Gino Strada (1948 – 13 August 2021) died a few weeks ago. That left a big gap among doctors, nurses, and healthcare providers, whose goal is to help those who are in pain. The consolation is that his life was exemplary. A doctor told me the other day she wanted join EMERGENCY, the medical humanitarian organization founded in 1994 by Strada, his wife, and colleagues and that by now has treated millions of patients around the world. After medical school Strada went into emergency surgery. His concern was war victims. In 1988, he began surgery with the International Committee of the Red Cross in conflict zones, including Pakistan, Ethiopia, Peru, Afghanistan, Thailand, Djibouti, Somalia, Bosnia. He launched projects in Iraq, Cambodia, Eritrea and Afghanistan, now much in the news. EMERGENCY was effective. By 2013 EMERGENCY was running four hospitals and 34 clinics in Afghanistan. Strada's life was a handbook on doing the right thing: "Do you think that health care is a human right? Do you think all human beings deserve to be treated with dignity? Yes and yes. He devoted his life to those principles. He would be the first to say he left a lot undone. But what he did get done matters to the millions he helped.
    "If any human being is, at this very moment, suffering, or ill, or hungry, that is something that should concern  all of us because to ignore the suffering of a person is always an act of violence, one of the most cowardly."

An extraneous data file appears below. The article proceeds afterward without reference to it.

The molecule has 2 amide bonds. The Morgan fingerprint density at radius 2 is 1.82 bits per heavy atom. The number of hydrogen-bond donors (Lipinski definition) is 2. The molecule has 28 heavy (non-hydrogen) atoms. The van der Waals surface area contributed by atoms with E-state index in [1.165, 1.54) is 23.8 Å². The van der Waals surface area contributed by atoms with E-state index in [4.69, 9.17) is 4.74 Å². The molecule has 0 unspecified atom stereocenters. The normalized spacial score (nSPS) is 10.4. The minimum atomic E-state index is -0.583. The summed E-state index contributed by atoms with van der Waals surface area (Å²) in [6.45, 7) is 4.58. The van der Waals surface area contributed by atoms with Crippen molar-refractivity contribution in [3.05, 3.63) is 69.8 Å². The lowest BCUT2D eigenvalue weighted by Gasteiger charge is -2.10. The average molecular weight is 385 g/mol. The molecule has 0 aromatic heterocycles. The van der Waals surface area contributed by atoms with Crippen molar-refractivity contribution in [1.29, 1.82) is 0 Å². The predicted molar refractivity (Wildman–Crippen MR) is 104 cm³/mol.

"War is a persistent form of terrorism against civilian populations in which people are maimed by bullets, shrapnel, 
antipersonnel mines and so-called toy mines. Treating the wounded is neither generous nor merciful; it is only just. It has to be done.” 
-Gino Strada          

Sept.19, '21

This is what that the Italian Coast Guard on Lampedusa does all day, all night, 24 hours a day, 365 days a year. The summer season and early autumn are intense. The good weather and calm seas tempt refugees to make the crossing. The Coast Guard cruises constantly, searching every beach and every rock, any place where a refugee might just have been dumped, always keeping an eye on the open water for loose swimmers.

When they find someone, they get that person into a life-jacket and into a small wooden boat. Coast Guard swimmers often go into the water to get those who cannot help themselves, such as (shown here) pregnant woman and young children. The Coast Guard gets the refugees back to the Immigration Reception Center where
they will get immediate care if necessary. The center is already overflowing and there is a large cruise ship
converted to  a refugee hotel in the harbor. They're safe. That's a start.                        (photos: Juan Medina, Reuters)

Sept.21, '21

To get a handle on how vast the problem is, we should know the answers to a few questions: